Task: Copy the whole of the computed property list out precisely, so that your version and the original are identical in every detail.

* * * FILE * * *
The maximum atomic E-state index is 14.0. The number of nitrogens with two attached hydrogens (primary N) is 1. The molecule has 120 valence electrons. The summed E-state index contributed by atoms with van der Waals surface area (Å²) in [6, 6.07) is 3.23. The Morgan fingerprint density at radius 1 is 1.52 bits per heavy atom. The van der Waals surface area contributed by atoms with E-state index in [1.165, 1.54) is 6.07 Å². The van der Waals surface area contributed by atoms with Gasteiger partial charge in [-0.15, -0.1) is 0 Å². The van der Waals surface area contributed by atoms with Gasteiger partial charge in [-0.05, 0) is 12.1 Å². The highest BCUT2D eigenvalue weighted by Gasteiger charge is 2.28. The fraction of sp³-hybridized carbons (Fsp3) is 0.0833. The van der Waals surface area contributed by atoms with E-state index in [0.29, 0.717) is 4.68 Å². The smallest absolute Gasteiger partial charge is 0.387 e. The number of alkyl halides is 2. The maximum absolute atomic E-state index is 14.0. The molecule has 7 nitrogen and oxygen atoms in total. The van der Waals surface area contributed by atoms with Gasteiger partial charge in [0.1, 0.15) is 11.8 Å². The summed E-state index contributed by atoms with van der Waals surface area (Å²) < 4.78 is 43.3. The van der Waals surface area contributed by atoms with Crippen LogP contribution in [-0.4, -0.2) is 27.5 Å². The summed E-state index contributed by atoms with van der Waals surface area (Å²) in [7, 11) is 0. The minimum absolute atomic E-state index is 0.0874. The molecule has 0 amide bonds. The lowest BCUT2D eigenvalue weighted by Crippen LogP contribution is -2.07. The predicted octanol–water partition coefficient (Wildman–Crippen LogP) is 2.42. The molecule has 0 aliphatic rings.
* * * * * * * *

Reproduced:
The maximum atomic E-state index is 14.0. The number of nitrogens with two attached hydrogens (primary N) is 1. The molecule has 120 valence electrons. The summed E-state index contributed by atoms with van der Waals surface area (Å²) in [6, 6.07) is 3.23. The Morgan fingerprint density at radius 1 is 1.52 bits per heavy atom. The van der Waals surface area contributed by atoms with E-state index in [1.165, 1.54) is 6.07 Å². The van der Waals surface area contributed by atoms with Gasteiger partial charge in [-0.15, -0.1) is 0 Å². The van der Waals surface area contributed by atoms with Gasteiger partial charge in [-0.05, 0) is 12.1 Å². The highest BCUT2D eigenvalue weighted by Gasteiger charge is 2.28. The fraction of sp³-hybridized carbons (Fsp3) is 0.0833. The van der Waals surface area contributed by atoms with E-state index in [0.29, 0.717) is 4.68 Å². The smallest absolute Gasteiger partial charge is 0.387 e. The number of alkyl halides is 2. The maximum absolute atomic E-state index is 14.0. The molecule has 7 nitrogen and oxygen atoms in total. The van der Waals surface area contributed by atoms with Gasteiger partial charge in [0.1, 0.15) is 11.8 Å². The summed E-state index contributed by atoms with van der Waals surface area (Å²) < 4.78 is 43.3. The van der Waals surface area contributed by atoms with Crippen LogP contribution in [-0.4, -0.2) is 27.5 Å². The summed E-state index contributed by atoms with van der Waals surface area (Å²) in [7, 11) is 0. The minimum absolute atomic E-state index is 0.0874. The molecule has 0 amide bonds. The lowest BCUT2D eigenvalue weighted by Crippen LogP contribution is -2.07. The predicted octanol–water partition coefficient (Wildman–Crippen LogP) is 2.42. The molecule has 0 aliphatic rings.